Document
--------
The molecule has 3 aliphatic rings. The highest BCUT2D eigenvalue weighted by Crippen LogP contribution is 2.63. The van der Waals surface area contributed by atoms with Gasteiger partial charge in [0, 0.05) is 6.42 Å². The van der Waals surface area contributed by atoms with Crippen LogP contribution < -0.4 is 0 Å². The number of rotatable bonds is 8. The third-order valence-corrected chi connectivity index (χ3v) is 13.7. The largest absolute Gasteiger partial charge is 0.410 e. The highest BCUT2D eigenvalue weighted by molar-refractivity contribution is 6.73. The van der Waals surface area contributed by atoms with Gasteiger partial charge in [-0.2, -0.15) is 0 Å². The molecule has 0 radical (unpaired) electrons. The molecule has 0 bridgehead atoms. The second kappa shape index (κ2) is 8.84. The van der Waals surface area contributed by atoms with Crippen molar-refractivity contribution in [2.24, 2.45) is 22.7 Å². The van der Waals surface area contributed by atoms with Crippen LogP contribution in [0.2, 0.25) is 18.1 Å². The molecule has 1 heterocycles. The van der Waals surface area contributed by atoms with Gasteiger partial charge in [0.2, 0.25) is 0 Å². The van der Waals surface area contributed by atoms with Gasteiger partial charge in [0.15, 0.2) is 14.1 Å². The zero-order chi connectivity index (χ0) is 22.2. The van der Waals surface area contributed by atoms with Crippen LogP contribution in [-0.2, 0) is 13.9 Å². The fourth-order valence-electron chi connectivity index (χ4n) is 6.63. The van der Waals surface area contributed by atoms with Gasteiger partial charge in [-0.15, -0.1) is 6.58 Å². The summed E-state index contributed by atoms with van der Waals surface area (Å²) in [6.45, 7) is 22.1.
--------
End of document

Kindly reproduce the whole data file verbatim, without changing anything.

The molecule has 3 aliphatic rings. The highest BCUT2D eigenvalue weighted by Crippen LogP contribution is 2.63. The van der Waals surface area contributed by atoms with Gasteiger partial charge in [0, 0.05) is 6.42 Å². The van der Waals surface area contributed by atoms with Crippen LogP contribution < -0.4 is 0 Å². The number of rotatable bonds is 8. The third-order valence-corrected chi connectivity index (χ3v) is 13.7. The largest absolute Gasteiger partial charge is 0.410 e. The highest BCUT2D eigenvalue weighted by molar-refractivity contribution is 6.73. The van der Waals surface area contributed by atoms with Gasteiger partial charge in [-0.2, -0.15) is 0 Å². The molecule has 0 radical (unpaired) electrons. The molecule has 0 bridgehead atoms. The second kappa shape index (κ2) is 8.84. The van der Waals surface area contributed by atoms with Crippen molar-refractivity contribution in [2.24, 2.45) is 22.7 Å². The van der Waals surface area contributed by atoms with Crippen LogP contribution in [0.2, 0.25) is 18.1 Å². The molecule has 1 heterocycles. The van der Waals surface area contributed by atoms with Gasteiger partial charge in [0.2, 0.25) is 0 Å². The van der Waals surface area contributed by atoms with Gasteiger partial charge in [0.15, 0.2) is 14.1 Å². The zero-order chi connectivity index (χ0) is 22.2. The van der Waals surface area contributed by atoms with Crippen LogP contribution in [-0.2, 0) is 13.9 Å². The fourth-order valence-electron chi connectivity index (χ4n) is 6.63. The van der Waals surface area contributed by atoms with Gasteiger partial charge in [-0.15, -0.1) is 6.58 Å². The summed E-state index contributed by atoms with van der Waals surface area (Å²) in [6.45, 7) is 22.1.